This writer has seen his share of bad decisions going back to the worst one in Philadelphia on the night of November 30, 1976 at the Spectrum in Philadelphia.
WBC World Super Featherweight champion Alfredo “El Salsero” Escalera, 36-7-2, of San Juan, Puerto Rico, was defending his world title for the seventh time including one draw with no return match. His opponent from Philadelphia was southpaw Tyrone Everett, 34-0.
In the audience that night I saw a brilliant display of boxing from Everett. I scored it giving him an edge 148-137. Only when Everett suffered what could have been a head butt and the following round did I give them to Escalera. 13-2 in rounds.
This was a Peltz Boxing promotion with Everett under contract to Peltz. The referee Ray Solis was also one of the judges and had the score 148-146 for Everett. The other Spanish judge was Ismael Wiso Fernandez who had it 146-143 for Escalera while the PA judge had it 145-143 for Escalera. That judge was Lou Tress who never officiated another match. He probably left the country with all the money he was paid. Fernandez judged three of Escalera’s fights. One four months prior to the Everett fight and one the following year.
If the bout was in Puerto Rico and Escalera would have lost a split decision the two judges would probably have been “hung!”
The fans could not believe the decision. In the 2010 book “The Ultimate Book of Boxing” lists Bert Sugar, Teddy Atlas and Harold Lederman listing the verdict the most controversial decision of all-time.
Everett and Escalera were to have a rematch in Puerto Rico the following June of 1977. Everett and Escalera appeared on the undercard of Muhammad Ali and Alfredo Evangelista on May 16th so you have to wonder if Don King who promoted that show was coming back the following month with their rematch. Ten days after Everett’s last bout he was killed by his girlfriend with a bullet through his head.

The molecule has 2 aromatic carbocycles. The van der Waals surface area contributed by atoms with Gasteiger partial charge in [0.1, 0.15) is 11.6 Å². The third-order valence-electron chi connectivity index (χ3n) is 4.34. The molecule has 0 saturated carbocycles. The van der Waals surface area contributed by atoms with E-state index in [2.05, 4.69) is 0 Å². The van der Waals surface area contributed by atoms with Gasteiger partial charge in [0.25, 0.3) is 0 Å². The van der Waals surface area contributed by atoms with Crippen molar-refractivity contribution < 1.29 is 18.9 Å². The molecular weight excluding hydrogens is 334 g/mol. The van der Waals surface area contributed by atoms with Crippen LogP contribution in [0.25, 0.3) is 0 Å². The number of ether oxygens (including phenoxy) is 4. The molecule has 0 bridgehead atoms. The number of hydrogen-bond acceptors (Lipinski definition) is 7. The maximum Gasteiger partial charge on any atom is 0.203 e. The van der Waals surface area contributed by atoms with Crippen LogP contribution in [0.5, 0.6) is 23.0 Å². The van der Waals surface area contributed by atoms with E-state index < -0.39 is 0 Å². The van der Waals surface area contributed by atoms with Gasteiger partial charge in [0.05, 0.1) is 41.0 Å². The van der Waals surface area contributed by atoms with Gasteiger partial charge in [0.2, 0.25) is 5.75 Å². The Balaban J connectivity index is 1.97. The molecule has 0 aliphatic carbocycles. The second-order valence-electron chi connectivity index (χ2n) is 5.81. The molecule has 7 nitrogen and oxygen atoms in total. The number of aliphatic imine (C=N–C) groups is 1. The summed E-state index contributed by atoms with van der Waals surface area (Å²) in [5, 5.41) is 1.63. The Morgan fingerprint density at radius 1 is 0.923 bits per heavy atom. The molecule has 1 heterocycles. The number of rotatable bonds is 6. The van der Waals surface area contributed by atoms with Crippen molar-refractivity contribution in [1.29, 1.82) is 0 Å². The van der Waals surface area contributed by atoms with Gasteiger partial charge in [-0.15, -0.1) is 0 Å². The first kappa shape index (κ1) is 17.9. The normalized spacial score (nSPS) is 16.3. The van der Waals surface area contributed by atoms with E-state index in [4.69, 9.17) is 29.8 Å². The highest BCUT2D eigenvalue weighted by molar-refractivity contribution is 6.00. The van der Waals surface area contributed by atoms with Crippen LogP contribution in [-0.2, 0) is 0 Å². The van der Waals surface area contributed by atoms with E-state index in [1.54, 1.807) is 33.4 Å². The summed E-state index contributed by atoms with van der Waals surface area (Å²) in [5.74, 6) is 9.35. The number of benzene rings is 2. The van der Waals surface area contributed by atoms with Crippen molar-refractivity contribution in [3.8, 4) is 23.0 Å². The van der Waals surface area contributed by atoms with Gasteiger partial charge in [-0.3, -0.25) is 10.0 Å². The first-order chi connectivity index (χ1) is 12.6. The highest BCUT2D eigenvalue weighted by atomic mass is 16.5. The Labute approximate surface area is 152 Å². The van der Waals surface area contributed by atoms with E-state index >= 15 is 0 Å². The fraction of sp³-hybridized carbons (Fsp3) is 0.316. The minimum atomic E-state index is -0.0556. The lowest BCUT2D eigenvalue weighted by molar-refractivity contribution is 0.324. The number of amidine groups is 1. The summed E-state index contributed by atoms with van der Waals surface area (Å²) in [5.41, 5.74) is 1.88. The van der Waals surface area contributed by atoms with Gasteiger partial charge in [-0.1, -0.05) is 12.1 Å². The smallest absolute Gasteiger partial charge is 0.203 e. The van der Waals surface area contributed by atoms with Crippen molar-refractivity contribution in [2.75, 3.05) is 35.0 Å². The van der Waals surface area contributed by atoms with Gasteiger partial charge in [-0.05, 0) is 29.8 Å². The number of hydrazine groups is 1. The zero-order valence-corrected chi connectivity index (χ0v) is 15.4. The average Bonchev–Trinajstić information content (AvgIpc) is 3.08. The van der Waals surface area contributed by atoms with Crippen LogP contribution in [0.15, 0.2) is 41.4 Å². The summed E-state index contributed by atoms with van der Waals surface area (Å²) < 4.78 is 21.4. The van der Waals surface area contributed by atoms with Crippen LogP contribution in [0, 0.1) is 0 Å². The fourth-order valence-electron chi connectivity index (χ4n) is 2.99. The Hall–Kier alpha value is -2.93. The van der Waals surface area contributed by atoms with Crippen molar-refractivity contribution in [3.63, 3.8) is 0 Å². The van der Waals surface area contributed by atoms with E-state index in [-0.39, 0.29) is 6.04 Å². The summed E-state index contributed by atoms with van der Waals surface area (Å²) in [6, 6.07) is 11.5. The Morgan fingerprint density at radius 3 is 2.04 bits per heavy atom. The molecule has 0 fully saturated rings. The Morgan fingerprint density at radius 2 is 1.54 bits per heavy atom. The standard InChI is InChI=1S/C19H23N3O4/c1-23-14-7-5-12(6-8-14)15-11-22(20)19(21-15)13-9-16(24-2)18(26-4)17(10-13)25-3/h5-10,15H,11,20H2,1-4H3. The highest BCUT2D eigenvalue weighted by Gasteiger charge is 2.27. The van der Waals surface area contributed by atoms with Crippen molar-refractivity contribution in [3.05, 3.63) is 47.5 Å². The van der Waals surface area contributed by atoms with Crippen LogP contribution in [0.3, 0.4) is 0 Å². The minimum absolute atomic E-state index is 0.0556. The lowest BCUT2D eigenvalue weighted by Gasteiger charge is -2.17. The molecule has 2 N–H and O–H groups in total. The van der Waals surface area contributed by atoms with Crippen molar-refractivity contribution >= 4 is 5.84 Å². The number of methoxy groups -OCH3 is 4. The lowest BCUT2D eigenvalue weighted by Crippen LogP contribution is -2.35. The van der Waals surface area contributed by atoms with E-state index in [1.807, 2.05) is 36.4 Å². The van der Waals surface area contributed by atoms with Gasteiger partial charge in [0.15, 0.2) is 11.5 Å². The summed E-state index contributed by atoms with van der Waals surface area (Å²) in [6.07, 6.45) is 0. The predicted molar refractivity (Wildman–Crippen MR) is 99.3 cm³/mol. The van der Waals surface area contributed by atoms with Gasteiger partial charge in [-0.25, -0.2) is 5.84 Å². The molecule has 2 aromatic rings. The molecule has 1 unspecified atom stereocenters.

Getting back to the Golovkin-Alvarez match the officials had it Adalaide Byrd 118-110 for Alvarez, Dave Moretti 115-113 for Golovkin and Don Trella 114-114. Trella also had Golovkin ahead 115-112 against Danny Jacobs. Byrd formerly lived in Philadelphia before divorcing and moving to Nevada remarrying referee Robert Byrd.
Boxing needed a major shot in the arm and Golovkin was looking forward to meeting WBO champion Billy Joe Saunders. In May without Alvarez as his opponent due to a six month suspension that always would have turned the draw into a no contest or no decision never was. Peculiar? Why this rematch returns to the same venue at the T-Mobile Arena in Las Vegas, Nevada makes no sense. Golovkin has since lost his IBF title by not fighting their No. 1 contender.
In the rematch Dave Moretti will return, while Steve Weisfeld and Glen Feldman will serve as the other two judges. I know Weisfeld personally along with the referee to be Benjy Esteves, Jr., and am pleased they will be working the show. Rarely does a non-Nevada resident work as referee. In the previous fight for Alvarez against Julio Cesar Chavez, Jr., Byrd and Moretti were the judges along with Feldman who awarded Alvarez a 120-108 decision. If this one is to go the distance and its Moretti 114-114, Feldman 115-113 Alvarez and Weisfeld 115-113 Golovkin do not be surprised.
Prediction? When Golovkin “catches the running Alvarez this time” he will knock him down until the referee halts the onslaught! Oscar de La Hoya will be in the box office counting the tickets.